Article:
The unprecedented size of the challenge we are facing today to address this humanitarian imperative calls for a greater level of engagement, financial and political, of a more diversified set of actors, including humanitarian organizations, development agencies and the private sector, writes Philip Spoerri, former Head of Delegation of ICRC in Syria.
In Syria, some 13.4 million people – out of a current population of approximately 18 million – are in need of humanitarian assistance. Now entering its eleventh year, the conflict in Syria has been characterized by destruction of lives, homes and infrastructure on a vast scale, large-scale displacement, deteriorating economic situation with millions pushed deeper into poverty since the start of the pandemic in 2020, a refugee crisis that has reverberated around the world, and lastly a conflict that has been marked by a shocking disregard for the laws of armed conflict. Such a protracted conflict means that even if there were an end in sight to the violence, the long-term needs of Syrians are immense.
Syria has the highest number of displaced persons in the world. One in two Syrians has been displaced by the conflict, either abroad or within the country, and not only once. Today, there are 6.2 million IDPs in Syria, including 2.5 million children. Some 5.6 million Syrians have sought refuge overseas. There are no accurate figures for the number of people killed in the conflict, but they are estimated to be in the hundreds of thousands.
The north-east continues to host over 100,000 IDPs who fled areas affected by hostilities, in addition to long-term refugees from Iraq, and stranded women and children from more than 60 countries in camps like Al-Hol. Living conditions in Al-Hol camp remain very harsh. Today, around 60,000 people live in this camp; about 90% of these are women and children, and an estimated two-thirds of the camp’s population are children, most under the age of 5 years. The medical needs remain huge, including mother and child healthcare, pediatrics, surgery, mental health, and physical rehabilitation. There are children in the camp who have never left its perimeter, others who have died in the camp without ever leaving, having spent their whole short life there.
While millions of people need immediate support rebuilding their lives, families, homes and livelihoods, critical infrastructures providing essential services are also on the brink of total collapse and need urgent attention.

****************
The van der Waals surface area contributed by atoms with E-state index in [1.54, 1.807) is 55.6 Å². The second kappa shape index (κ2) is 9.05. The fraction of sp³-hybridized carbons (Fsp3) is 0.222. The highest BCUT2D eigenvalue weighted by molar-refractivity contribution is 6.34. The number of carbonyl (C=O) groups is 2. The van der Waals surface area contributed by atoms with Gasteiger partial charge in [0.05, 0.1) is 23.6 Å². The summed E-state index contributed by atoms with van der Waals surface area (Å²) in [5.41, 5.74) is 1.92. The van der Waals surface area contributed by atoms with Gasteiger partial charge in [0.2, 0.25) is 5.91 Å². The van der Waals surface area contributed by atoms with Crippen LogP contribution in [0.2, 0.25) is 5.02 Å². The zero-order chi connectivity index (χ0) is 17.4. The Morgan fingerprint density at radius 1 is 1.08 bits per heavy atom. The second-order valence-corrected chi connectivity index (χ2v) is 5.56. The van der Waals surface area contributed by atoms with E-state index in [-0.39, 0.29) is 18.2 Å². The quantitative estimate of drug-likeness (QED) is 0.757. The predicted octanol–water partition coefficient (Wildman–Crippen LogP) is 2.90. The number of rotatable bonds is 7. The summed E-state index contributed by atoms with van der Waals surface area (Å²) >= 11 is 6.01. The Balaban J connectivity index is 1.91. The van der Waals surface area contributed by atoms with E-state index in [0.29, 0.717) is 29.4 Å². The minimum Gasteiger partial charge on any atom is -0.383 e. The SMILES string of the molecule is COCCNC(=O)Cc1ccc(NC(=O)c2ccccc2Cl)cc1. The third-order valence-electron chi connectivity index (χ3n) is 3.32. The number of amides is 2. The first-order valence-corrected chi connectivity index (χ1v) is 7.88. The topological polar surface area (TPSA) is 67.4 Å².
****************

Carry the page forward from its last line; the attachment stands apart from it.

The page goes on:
The drinking water systems of Syria’s eight main urban centers, Daraa, Damascus / rural Damascus, Homs, Hama, Tartous, Lattakia, Aleppo and Hassakeh have been severely damaged by the hostilities and are coming closer to a breaking point. They further deteriorated over the past decade due to the lack of proper operation and maintenance, lack of spare parts and brain drain, to mention a few. Compared to 2011, the production of drinking water is down 30-40%.
There are already many examples of large facilities that collapsed. The wastewater treatment plants that serve Damascus and Aleppo cities were rendered inoperable in 2012 as a result of direct destruction and looting.
For the past 10 years, the ICRC has carried out thousands of engineering projects, both responding to emergencies and providing sustained support to local service providers to stem the decline in service delivery. The ICRC has continuously called for the protection and preservation of critical infrastructure, in line with international humanitarian law.
But the unprecedented size of the challenge we are facing today to address this humanitarian imperative calls for a greater level of engagement, financial and political, of a more diversified set of actors, including humanitarian organizations, development agencies and the private sector. “This is about finding practical solutions in water, sanitation, education, health, basic electricity, basic income for people,” stressed ICRC President, Peter Maurer during his last visit to Syria in March.